With Reform Deadline Approaching, Nativist Groups Rekindle their “Criminal” Rhetoric

Aaron Patrick Flanagan • May 29, 2014

As the Democrats’ summer deadline for moving on immigration reform draws closer, the organized nativist movement in America is falling back on a long-held communications strategy: scapegoating and fear-stoking through the criminalizing of immigrants.

In the last couple weeks, right-wing media rallied around yet another wildly misleading “report” from the Center for Immigration Studies (CIS), or the “Fake-Fact Think Tank” as one journalist labeled CIS upon the release of its dubious findings. Last week, Californians for Population Stabilization (CAPS) – a group that has shared leadership with CIS – published a two page paper by senior writing fellow Leon Kolankiewicz entitled, “The Population and Immigration Ponzi Scheme.”

In the paper, Kolankiewicz argues that a pro-immigration/pro-immigrant stance is rooted in “fantasies and delusions of grandeur” and “magical thinking” that allow advocates, and Americans in general, to “dupe ourselves” into behaving like “5-year-olds.”  He even pains to offer readers “a news flash: the Earth is not flat and infinite. It is a sphere, not a boundless plane.”

Basic earth science lessons aside, Kolankiewicz, himself a long-time anti-immigrant and population control activist, is rehashing a foundational belief of his movement: Population growth is an economic and social “a pyramid scheme” that is inherently unsustainable.

Kolankiewicz ignores the mountain of demographic evidence refuting that argument – like falling birth rates and stabilizing unemployment  – happy as he is to supplement his opinions with a graph copied from Wikipedia.

Like CIS, which has been propagating the Ponzi-myth since the 1990s, CAPS is loathe to allow hard data to stymie its issuing of anti-immigrant polemics.

Founded in 1986, the group exists to redirect environmental concerns regarding overpopulation (sprawl, pollution, environmental degradation, etc) solely towards immigrants. Receiving past funding from the Pioneer Fund (a foundation interested in furthering the study of racial eugenics), CAPS shares other funding sources such as the Colcom Foundation & the Weeden Foundation with many from the organized nativist movement. (John D. Weeden is a CAPS advisory board member.) The group also shares leadership through individuals active past-and-present with fellow nativist organizations like the aforementioned CIS, Progressives for Immigration Reform (PFIR), Federation for American Immigration Reform (FAIR, also a former Pioneer Fund grantee), NumbersUSA, & others.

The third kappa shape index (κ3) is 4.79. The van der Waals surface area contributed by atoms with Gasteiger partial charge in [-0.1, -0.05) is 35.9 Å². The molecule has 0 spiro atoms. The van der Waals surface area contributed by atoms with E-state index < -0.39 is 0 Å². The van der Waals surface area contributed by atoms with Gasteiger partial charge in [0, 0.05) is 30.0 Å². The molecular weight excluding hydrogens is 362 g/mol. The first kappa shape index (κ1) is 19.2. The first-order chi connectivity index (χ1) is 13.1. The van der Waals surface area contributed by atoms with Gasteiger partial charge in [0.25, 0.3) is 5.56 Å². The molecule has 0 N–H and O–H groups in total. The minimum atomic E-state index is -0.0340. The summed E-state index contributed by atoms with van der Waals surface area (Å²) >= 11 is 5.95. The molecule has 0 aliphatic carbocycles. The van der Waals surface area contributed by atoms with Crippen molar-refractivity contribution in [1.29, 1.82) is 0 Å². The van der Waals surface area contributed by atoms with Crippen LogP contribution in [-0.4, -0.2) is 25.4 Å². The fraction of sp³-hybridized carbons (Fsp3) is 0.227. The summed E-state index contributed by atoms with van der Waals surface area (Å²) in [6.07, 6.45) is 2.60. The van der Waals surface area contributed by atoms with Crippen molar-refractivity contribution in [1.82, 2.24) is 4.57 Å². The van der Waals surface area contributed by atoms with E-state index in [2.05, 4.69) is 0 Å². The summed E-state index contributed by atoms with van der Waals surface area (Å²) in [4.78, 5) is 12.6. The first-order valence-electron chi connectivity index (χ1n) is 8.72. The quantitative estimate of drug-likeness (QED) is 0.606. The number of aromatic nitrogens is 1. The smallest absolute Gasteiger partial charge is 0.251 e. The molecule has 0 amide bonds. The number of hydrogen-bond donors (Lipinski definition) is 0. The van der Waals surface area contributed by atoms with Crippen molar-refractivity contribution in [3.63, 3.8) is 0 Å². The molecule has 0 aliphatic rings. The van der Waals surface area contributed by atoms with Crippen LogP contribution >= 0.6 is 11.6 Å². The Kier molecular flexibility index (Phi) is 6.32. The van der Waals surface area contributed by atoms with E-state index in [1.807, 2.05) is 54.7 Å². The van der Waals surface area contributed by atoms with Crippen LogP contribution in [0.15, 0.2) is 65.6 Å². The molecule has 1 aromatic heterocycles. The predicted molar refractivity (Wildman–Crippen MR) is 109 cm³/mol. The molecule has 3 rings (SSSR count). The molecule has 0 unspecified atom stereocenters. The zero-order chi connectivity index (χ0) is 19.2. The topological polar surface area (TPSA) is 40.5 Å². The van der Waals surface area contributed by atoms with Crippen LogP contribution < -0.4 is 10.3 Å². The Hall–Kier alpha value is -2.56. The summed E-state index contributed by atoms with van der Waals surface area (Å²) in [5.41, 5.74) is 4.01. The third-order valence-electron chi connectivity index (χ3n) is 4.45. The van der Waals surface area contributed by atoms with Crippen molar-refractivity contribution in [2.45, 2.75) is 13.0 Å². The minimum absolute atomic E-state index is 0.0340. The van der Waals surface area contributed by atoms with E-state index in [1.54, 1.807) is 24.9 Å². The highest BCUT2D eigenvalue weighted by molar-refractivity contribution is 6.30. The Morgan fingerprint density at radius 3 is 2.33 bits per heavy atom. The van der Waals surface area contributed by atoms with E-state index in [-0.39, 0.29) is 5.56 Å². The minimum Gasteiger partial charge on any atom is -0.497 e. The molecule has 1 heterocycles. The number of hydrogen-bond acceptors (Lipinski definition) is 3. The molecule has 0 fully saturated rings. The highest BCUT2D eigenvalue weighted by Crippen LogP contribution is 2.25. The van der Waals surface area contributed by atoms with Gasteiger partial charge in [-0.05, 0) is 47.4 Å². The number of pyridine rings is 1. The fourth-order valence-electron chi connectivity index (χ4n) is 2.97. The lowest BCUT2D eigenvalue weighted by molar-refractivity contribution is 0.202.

Like those groups, CAPS is deeply invested in painting immigrants as inherently criminal, as Kolankiewicz’s paper underscores.

In a March 2013 interview with the advocacy group Cuéntame, CAPS board member Marilyn DeYoung revealed just how deeply that lie penetrates that group, proclaiming on video:

“A baby can join a gang and then commit a crime, a baby can drop out of school and become a criminal, a baby grows up … The DREAM Act is dangerous, children of illegal aliens who were brought here under this stupid birthright citizenship visa.  They’re not getting into the depth of whether they’re communist or whether they’re drug smugglers or had felonies or had been in prison or anything. They know how to game our benefits — they’re on food stamps, they go to the hospital, get free education, free medical care.”

Without exaggeration, DeYoung was voicing the hyperbole that motivates many that comprise the leadership of the organized nativist movement.

DeYoung’s views more unabashedly define both a primary goal of that movement – to criminalize the lives of many immigrants – and one krux of the worldview of those engaged with it – that so many immigrants are violent criminals who care not for the welfare of the law-abiding. And therein in lies that movement’s investment in this “Ponzi scheme” rhetoric: anyone employing it can paint our entire immigration system – not just immigrants – as a criminal enterprise seeking to prey on the well-meaning but ill-informed.

Indeed, such lies are meant to obstruct integrative and humane immigration reform, and to funnel Congress towards an “enforcement-first” stance on reform that could militarize our borders and will, undoubtedly, continue to tear apart families over minor traffic violations.


Aaron P. Flanagan is the Director of Research at the Center for New Community.

Image source: Forbes and Antonio Villaraigosa

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